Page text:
Surprisingly robust menu caters to range of tastes.
The Ye Olde Durty Bird has been an intricate part of the re-emergence and attraction of downtown Toledo. The “about us/mission statement” proudly touts its roots, the history of the building, and a welcome to all-comers — and rightly so.
Our last visit to the gastropub was in 2013, and we were pleased to find similarities as well as some changes to the fare and entertainment. Servers were also helpful with our questions.
Rating: ★ ★ ★ ★
Address: 2 S. St. Clair St.
Phone: 419-243-BIRD (2473).
Hours: 11 a.m. to midnight Sundays and Thursdays; 11 a.m. to 2 a.m. Fridays and Saturdays.
Wheelchair access: Yes.
Average price: $$-$$$
Credit cards: MC, V, D, AE.
Ratings: ★ ★ ★ ★ ★ Outstanding; ★ ★ ★ ★ Very Good; ★ ★ ★ Good; ★ ★ Fair; ★ Poor
Star ratings are based on comparisons of similar restaurants.
The Blade pays for critics’ meals.
On a dinnertime visit with two of my friends, we started with the confit chicken wings appetizer ($9.49). The menu declares: “You will love these wings,” which are slathered in the restaurant’s signature Durty sauce. Like a few of the confit dishes I have come across, these 10 wings were slow cooked and tender. (Friend 1 demonstrated this to me by picking up a piece as we watched it fall off the bone). The waiter was also happy to hear we wanted nothing to do with ranch dressing because the tangy and sweet Durty sauce, which comes with many selections on the menu, was more than enough.
MENU: Ye Olde Durty Bird
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Friend 1 was going to try the vegetarian burger ($9), but instead went with the next closest thing on the menu, the Durty Bird Deluxe ($11). OK, they are nowhere near the same dish. (He said the Durty sauce helped change his mind.) The Deluxe is a monstrous take on the Durty Bird ($9), which features chicken, aged cheddar, and bacon. Now, add loads of aged cheddar, sweet-heat bacon, slow roasted pulled pork, and coleslaw, and you get something tasty that resembles a sandwich. If the pulled pork was sweet and succulent, the bacon was divine. My friend had me try the maple-glazed strip of goodness placed underneath the fresh slaw. I savored the moment.
Friend 2 went with a dish that, along with the Durty burger ($9), was featured in our last review of the Durty Bird: the Cuban ($9.49). The Cuban has always been a favorite of mine, especially in visits to Southern Florida, and the Durty Bird’s doesn’t disappoint. With the mounds of black forest ham, pulled pork, Swiss cheese, pickles, and cilantro honey mustard, I can say with conviction that this sandwich hasn’t missed a beat.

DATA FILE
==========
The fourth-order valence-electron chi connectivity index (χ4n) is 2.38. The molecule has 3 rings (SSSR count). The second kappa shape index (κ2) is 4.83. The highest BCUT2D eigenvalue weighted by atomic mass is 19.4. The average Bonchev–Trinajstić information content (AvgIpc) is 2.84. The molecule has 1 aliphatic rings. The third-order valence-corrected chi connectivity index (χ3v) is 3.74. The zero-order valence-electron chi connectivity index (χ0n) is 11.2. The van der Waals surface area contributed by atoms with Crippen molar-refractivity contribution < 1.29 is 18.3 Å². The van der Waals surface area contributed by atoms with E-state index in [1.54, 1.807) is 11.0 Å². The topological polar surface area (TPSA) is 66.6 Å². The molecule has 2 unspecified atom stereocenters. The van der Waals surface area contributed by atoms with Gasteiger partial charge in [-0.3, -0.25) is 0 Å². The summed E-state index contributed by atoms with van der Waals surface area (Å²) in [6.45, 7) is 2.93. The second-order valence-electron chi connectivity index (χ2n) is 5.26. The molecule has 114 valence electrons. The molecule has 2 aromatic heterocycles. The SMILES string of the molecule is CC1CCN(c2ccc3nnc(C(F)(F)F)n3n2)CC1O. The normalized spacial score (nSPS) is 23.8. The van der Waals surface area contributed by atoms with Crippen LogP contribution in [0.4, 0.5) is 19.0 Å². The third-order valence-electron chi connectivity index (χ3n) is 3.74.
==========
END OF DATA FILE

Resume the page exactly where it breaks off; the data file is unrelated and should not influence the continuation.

There is no upgrade to the Big Italian ($12.49) because it’s, well, big — a pound of pepperoni, black forest ham, Genoa salami, and mozzarella cheese. The sandwich is then grilled and topped with lettuce, tomato, smoked mayo, and olive tapenade. Our waiter suggested adding an onion, which I obliged. I also ordered a side of Italian dressing, but the olive tapenade was more than enough. I could only finish half the sandwich (a half pound of meat) at this sitting.
For a side, there are a few things I cannot turn down in this world, and gouda mac ‘n’ cheese with bacon and tomatoes is probably among them. Seriously, the restaurant is known for this side. You should order it. My friends were upset when I upgraded and they were left with their potato chips. The upgrade only adds $1.49 to the meal.
Our second visit was on a Sunday during brunch. We placed an order for some deep-fried Brussels sprouts with a balsamic vinegar glaze as an appetizer ($6.49). I am not sure why Brussels sprouts get a bad wrap. I’ve always enjoyed the dish — especially deep fried. The outside of the buds were flavorful and flaky and on the inside, all the vegetable goodness. The buds weren’t flooded with sauce either. The balsamic was the correct portion.
The Brussels sprouts are also part of the seasonal Christmas menu offered along with some prime rib and sweet potato dishes.
The big country open-face sandwich ($8.99) is a country-fried steak served with country gravy and two eggs on top with two pieces of bread. This dish alone is worth the trip to the Durty Bird on a Sunday afternoon. It, along with the Bloody Mary bar, are only available from 11 a.m. to 3 p.m. during Sunday brunch.
Lastly, my friend ordered the peppered salmon salad ($13.95 for a large; $11.95 for a small). A pile of medium-prepared salmon with quinoa, feta cheese, Greek dressing, and couscous graced the plate. They were piled on top of romaine lettuce, onions, and tomatoes. His only gripe was the romaine lettuce could have been a bit fresher.
He paired his salad with a glass of the Monkey Bay sauvignon blanc (about $6 a glass). This New Zealand white is known for its citrus and acidity. Just the right choice with his salad.
The Durty Bird isn’t a five star restaurant by any measure. But as bars that serve food go, it boasts a surprisingly robust menu that caters to a range of tastes.
Contact Bill of Fare at: firstname.lastname@example.org.
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